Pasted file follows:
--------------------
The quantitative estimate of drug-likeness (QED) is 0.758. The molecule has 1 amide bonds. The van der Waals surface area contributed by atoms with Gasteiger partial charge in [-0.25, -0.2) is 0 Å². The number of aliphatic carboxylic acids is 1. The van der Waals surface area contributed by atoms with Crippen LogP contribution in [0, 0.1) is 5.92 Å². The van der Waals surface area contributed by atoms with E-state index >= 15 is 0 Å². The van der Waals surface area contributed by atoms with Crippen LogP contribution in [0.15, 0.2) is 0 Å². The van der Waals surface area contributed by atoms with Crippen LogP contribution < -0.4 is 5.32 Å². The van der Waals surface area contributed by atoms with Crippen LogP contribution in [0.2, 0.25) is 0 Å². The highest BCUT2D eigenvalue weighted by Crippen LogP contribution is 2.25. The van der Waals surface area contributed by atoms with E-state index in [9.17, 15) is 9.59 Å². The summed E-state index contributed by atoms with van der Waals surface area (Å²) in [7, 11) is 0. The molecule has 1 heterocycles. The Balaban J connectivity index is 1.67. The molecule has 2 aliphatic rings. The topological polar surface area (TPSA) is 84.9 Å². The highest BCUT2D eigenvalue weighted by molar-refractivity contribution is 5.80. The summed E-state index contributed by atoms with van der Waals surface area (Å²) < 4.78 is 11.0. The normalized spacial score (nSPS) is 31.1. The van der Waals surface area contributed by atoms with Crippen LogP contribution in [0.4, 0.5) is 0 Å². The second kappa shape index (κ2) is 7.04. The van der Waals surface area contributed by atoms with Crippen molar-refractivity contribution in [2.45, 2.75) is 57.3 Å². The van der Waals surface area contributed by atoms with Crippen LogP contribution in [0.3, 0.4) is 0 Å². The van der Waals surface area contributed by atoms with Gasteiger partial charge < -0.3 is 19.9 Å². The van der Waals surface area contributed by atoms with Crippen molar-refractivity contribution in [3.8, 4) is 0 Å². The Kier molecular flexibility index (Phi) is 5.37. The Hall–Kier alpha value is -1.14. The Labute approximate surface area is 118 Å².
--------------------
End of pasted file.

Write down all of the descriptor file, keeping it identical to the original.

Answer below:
The quantitative estimate of drug-likeness (QED) is 0.758. The molecule has 1 amide bonds. The van der Waals surface area contributed by atoms with Gasteiger partial charge in [-0.25, -0.2) is 0 Å². The number of aliphatic carboxylic acids is 1. The van der Waals surface area contributed by atoms with Crippen LogP contribution in [0, 0.1) is 5.92 Å². The van der Waals surface area contributed by atoms with E-state index >= 15 is 0 Å². The van der Waals surface area contributed by atoms with Crippen LogP contribution in [0.15, 0.2) is 0 Å². The van der Waals surface area contributed by atoms with Crippen LogP contribution < -0.4 is 5.32 Å². The van der Waals surface area contributed by atoms with Crippen LogP contribution in [0.2, 0.25) is 0 Å². The highest BCUT2D eigenvalue weighted by Crippen LogP contribution is 2.25. The van der Waals surface area contributed by atoms with E-state index in [9.17, 15) is 9.59 Å². The summed E-state index contributed by atoms with van der Waals surface area (Å²) in [7, 11) is 0. The molecule has 1 heterocycles. The Balaban J connectivity index is 1.67. The molecule has 2 aliphatic rings. The topological polar surface area (TPSA) is 84.9 Å². The highest BCUT2D eigenvalue weighted by molar-refractivity contribution is 5.80. The summed E-state index contributed by atoms with van der Waals surface area (Å²) < 4.78 is 11.0. The normalized spacial score (nSPS) is 31.1. The van der Waals surface area contributed by atoms with Crippen LogP contribution in [0.4, 0.5) is 0 Å². The second kappa shape index (κ2) is 7.04. The van der Waals surface area contributed by atoms with Crippen molar-refractivity contribution in [2.45, 2.75) is 57.3 Å². The van der Waals surface area contributed by atoms with Crippen LogP contribution in [0.3, 0.4) is 0 Å². The van der Waals surface area contributed by atoms with Gasteiger partial charge < -0.3 is 19.9 Å². The van der Waals surface area contributed by atoms with Crippen molar-refractivity contribution in [3.8, 4) is 0 Å². The Kier molecular flexibility index (Phi) is 5.37. The Hall–Kier alpha value is -1.14. The Labute approximate surface area is 118 Å².